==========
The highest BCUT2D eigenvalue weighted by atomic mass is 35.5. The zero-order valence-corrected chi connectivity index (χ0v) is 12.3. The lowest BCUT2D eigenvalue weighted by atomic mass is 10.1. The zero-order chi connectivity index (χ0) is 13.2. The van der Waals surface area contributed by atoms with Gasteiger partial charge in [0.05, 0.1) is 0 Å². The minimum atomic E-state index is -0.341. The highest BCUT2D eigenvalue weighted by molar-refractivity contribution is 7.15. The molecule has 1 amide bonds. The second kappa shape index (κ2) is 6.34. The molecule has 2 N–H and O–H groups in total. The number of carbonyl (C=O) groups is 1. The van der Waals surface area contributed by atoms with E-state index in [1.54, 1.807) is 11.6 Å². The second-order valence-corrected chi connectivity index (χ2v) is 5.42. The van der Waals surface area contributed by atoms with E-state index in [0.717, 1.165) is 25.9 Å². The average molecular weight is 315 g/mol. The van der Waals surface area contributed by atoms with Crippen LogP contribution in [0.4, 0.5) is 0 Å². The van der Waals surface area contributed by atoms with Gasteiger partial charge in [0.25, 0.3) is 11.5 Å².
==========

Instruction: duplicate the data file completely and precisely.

The highest BCUT2D eigenvalue weighted by atomic mass is 35.5. The zero-order valence-corrected chi connectivity index (χ0v) is 12.3. The lowest BCUT2D eigenvalue weighted by atomic mass is 10.1. The zero-order chi connectivity index (χ0) is 13.2. The van der Waals surface area contributed by atoms with Gasteiger partial charge in [0.05, 0.1) is 0 Å². The minimum atomic E-state index is -0.341. The highest BCUT2D eigenvalue weighted by molar-refractivity contribution is 7.15. The molecule has 1 amide bonds. The second kappa shape index (κ2) is 6.34. The molecule has 2 N–H and O–H groups in total. The number of carbonyl (C=O) groups is 1. The van der Waals surface area contributed by atoms with E-state index in [1.54, 1.807) is 11.6 Å². The second-order valence-corrected chi connectivity index (χ2v) is 5.42. The van der Waals surface area contributed by atoms with E-state index in [0.717, 1.165) is 25.9 Å². The average molecular weight is 315 g/mol. The van der Waals surface area contributed by atoms with Crippen LogP contribution in [0.4, 0.5) is 0 Å². The van der Waals surface area contributed by atoms with Gasteiger partial charge in [0.25, 0.3) is 11.5 Å².